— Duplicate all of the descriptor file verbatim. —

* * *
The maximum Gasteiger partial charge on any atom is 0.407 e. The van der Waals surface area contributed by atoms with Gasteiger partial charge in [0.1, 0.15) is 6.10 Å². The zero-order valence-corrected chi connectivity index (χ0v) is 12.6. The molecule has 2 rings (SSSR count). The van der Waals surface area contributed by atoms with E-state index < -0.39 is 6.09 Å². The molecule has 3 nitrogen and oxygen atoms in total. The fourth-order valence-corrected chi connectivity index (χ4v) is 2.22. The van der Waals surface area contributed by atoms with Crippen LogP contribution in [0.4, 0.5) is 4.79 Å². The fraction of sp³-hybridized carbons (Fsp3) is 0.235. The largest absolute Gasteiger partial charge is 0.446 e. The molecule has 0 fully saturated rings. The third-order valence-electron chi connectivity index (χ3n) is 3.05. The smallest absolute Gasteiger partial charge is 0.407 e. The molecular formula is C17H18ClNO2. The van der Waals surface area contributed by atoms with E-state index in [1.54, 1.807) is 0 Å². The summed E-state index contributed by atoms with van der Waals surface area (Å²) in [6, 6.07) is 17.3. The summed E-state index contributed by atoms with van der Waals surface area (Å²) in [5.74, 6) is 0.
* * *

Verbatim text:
The maximum Gasteiger partial charge on any atom is 0.407 e. The van der Waals surface area contributed by atoms with Gasteiger partial charge in [0.1, 0.15) is 6.10 Å². The zero-order valence-corrected chi connectivity index (χ0v) is 12.6. The molecule has 2 rings (SSSR count). The van der Waals surface area contributed by atoms with E-state index < -0.39 is 6.09 Å². The molecule has 3 nitrogen and oxygen atoms in total. The fourth-order valence-corrected chi connectivity index (χ4v) is 2.22. The van der Waals surface area contributed by atoms with Crippen LogP contribution in [0.4, 0.5) is 4.79 Å². The fraction of sp³-hybridized carbons (Fsp3) is 0.235. The largest absolute Gasteiger partial charge is 0.446 e. The molecule has 0 fully saturated rings. The third-order valence-electron chi connectivity index (χ3n) is 3.05. The smallest absolute Gasteiger partial charge is 0.407 e. The molecular formula is C17H18ClNO2. The van der Waals surface area contributed by atoms with E-state index in [1.54, 1.807) is 0 Å². The summed E-state index contributed by atoms with van der Waals surface area (Å²) in [6, 6.07) is 17.3. The summed E-state index contributed by atoms with van der Waals surface area (Å²) in [5.74, 6) is 0.